On this page
- This information is still being migrated to our new website
- About mesothelioma
- What is mesothelioma?
- Mesothelioma types
- Mesothelioma symptoms
- Mesothelioma causes
- Mesothelioma diagnosis
- Stages of mesothelioma
- Treatment of mesothelioma
- Coping with advanced cancer
- After mesothelioma treatment
- Mesothelioma compensation
- How we can help
Our online information is currently being updated and will be ready soon.
Before our online information is ready, you can download or view a PDF copy of the booklet shown below. You can also order a physical copy at be.macmillan.org.uk.
The mesothelium is a thin lining (membrane) that covers the outer surface of many of our organs. Cancer that starts in this lining is called mesothelioma or malignant mesothelioma.
This lining has different names depending on where it is in the body. In the chest it is called the pleura. In the abdomen is called the peritoneum.
Mesothelioma in the chest is called pleural mesothelioma. Mesothelioma in the abdomen is called peritoneal mesothelioma
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In the UK, more than 2,700 people are diagnosed with mesothelioma each year.
Mesothelioma is a cancer of the mesothelium. This is a thin lining (membrane) that covers the outer surface of many of our organs. The mesothelium has different names depending on where it is in the body. For example:
- the mesothelium in the chest is called the pleura
- the mesothelium the abdomen is called the peritoneum.
Cancer of the mesothelium is called malignant mesothelioma. But it is usually known as mesothelioma.
Mesothelioma in the chest is called pleural mesothelioma. Mesothelioma in the abdomen is called peritoneal mesothelioma. Pleural mesothelioma is much more common than peritoneal mesothelioma. Very rarely, mesothelioma may develop in the outer lining of other organs.
We have more information about types of mesothelioma.
Cell types of mesothelioma
Pleural and peritoneal mesothelioma can be grouped according to how the cells look under a microscope. There are three main types:
- epithelioid – this is the most common
- sarcomatoid (fibrous)
- mixed (biphasic) – this has both epithelioid and sarcomatoid cells.
Knowing the type of cell involved may give your doctors an idea of how well the mesothelioma will respond to treatment.
You usually begin by seeing your GP. They will ask you about your symptoms and examine you. You may have blood tests and a chest x-ray, particularly if you have a history of asbestos exposure.
Depending on the results of any tests, your GP may refer you to hospital for further tests and specialist advice and treatment. At the hospital, the specialist will ask you about your general health and any previous medical problems.
The specialist may ask if it is possible that you have been exposed to asbestos in the past, such as in jobs you have had or places you have worked. This is called your occupational history. They may also ask if anyone in your family worked with asbestos. It usually takes a long time for mesothelioma to develop after exposure to asbestos, so you may have to think far back to your childhood or early working years.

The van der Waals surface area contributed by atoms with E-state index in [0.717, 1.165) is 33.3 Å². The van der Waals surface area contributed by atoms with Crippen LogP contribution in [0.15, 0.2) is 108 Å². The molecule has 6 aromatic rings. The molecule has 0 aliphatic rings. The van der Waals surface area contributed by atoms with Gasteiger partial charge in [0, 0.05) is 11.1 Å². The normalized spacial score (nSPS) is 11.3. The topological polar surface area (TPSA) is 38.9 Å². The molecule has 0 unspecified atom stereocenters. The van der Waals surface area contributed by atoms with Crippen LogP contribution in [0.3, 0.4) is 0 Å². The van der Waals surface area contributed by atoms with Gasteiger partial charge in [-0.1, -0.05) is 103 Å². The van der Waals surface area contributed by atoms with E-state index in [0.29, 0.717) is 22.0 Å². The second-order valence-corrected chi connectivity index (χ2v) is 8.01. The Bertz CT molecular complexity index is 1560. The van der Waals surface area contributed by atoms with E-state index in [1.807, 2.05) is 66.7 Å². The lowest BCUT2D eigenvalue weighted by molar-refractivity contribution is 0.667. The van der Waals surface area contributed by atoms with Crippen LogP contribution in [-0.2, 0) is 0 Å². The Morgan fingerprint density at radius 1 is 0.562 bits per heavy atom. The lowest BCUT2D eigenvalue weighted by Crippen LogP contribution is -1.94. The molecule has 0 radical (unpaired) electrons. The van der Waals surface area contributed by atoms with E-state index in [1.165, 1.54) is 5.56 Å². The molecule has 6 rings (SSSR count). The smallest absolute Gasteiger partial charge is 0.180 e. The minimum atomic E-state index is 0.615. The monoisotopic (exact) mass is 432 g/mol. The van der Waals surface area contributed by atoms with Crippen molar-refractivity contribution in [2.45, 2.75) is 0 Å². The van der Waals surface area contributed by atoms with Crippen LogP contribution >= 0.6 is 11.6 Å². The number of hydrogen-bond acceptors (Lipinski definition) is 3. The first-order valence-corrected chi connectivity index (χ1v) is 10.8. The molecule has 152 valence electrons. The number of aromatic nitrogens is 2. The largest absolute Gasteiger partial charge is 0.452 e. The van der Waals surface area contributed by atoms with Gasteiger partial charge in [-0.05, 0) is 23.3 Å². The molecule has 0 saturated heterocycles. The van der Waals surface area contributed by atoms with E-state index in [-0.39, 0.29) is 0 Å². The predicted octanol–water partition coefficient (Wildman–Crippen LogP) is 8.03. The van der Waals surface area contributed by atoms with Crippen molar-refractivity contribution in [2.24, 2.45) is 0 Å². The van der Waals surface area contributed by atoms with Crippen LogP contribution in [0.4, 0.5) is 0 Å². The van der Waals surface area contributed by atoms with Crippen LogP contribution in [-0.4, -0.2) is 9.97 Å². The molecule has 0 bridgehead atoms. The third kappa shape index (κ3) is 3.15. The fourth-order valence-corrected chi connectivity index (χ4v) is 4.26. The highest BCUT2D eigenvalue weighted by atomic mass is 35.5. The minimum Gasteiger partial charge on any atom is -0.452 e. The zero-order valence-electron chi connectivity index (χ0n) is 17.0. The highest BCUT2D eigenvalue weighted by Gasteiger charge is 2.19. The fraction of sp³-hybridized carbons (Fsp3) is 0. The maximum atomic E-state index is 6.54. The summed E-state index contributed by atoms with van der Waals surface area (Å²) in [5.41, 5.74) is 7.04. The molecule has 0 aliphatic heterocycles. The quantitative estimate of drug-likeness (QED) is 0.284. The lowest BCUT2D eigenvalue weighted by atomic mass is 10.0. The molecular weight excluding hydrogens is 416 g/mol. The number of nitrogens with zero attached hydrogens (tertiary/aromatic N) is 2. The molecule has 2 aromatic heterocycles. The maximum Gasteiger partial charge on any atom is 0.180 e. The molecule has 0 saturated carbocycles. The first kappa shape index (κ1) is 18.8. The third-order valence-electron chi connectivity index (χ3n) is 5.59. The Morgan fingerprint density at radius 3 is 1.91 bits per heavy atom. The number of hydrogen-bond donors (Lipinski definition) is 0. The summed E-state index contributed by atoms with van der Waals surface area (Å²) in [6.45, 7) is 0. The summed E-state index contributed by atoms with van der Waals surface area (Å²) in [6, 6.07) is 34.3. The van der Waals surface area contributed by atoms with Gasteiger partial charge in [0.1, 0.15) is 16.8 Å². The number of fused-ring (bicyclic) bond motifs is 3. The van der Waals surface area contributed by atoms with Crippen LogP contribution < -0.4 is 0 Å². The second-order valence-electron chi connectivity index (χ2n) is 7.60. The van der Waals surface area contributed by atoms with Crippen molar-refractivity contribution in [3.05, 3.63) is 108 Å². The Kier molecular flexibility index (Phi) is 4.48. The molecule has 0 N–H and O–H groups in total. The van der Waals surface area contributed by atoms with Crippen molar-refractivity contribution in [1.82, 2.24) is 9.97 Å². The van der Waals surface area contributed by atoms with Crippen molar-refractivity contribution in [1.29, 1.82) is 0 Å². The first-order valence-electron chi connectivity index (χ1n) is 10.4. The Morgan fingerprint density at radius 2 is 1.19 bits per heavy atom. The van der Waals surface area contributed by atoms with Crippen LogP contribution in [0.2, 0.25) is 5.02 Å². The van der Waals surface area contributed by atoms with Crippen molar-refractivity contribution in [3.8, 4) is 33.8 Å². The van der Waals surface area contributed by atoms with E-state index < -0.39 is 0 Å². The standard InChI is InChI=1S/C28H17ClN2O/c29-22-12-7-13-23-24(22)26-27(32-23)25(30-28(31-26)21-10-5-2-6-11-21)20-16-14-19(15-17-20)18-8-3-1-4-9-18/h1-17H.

Tests and diagnosis for pleural mesothelioma
You may need to have a number of different tests before your doctors can make an accurate diagnosis. You may have:
Your doctor or nurse will tell you about the most suitable tests for you and what they involve.
Tests and diagnosis for peritoneal mesothelioma
You may have a number of different tests to help diagnose peritoneal mesothelioma:
We have more information about diagnosing mesothelioma.
A team of specialists will meet to discuss the best possible treatment for you. This is called a multidisciplinary team (MDT).
Your cancer doctor or specialist nurse will explain the different treatments and their side effects. They will also talk to you about the things you should consider when making treatment decisions.
Pleural and peritoneal mesothelioma are treated in different ways. For both types you may have treatments to help control symptoms. You may have treatment as part of a clinical trial.
Treatment for pleural mesothelioma
You may have:
Treatment for peritoneal mesothelioma
You may have:
For most people with mesothelioma, the main aim of treatment is to control symptoms.
There are many different treatments that can help to control the symptoms of pleural and peritoneal mesothelioma.
There are also many different people who can help you manage your symptoms, including your:
- hospital consultant
- nurse specialist
They may suggest referring you to a palliative care team. These teams specialise in managing symptoms and giving emotional support to you and your family. Many palliative care teams have specialist nurses who can visit you at home.
Who can help?
Many people are available to help you and your family. If you think you need extra help at home, tell the doctors or nurses looking after you. They can look at your needs and organise extra support. We have more information about care and support for people with advanced cancer.
After your treatment has finished, your hospital doctor, GP or specialist nurse will arrange for you to have regular check-ups. They will continue to monitor your symptoms and check if you need any more treatments to help control them. If you have any problems or notice any new symptoms between check-ups, let your doctor know as soon as possible.
Most people who have been diagnosed with mesothelioma are able to receive financial help. This may be through compensation from an employer, or government benefits, such as industrial injuries disablement benefit. It is important to get advice from a specialist solicitor.
We have more information about compensation and benefits for people with mesothelioma, including how to find a solicitor.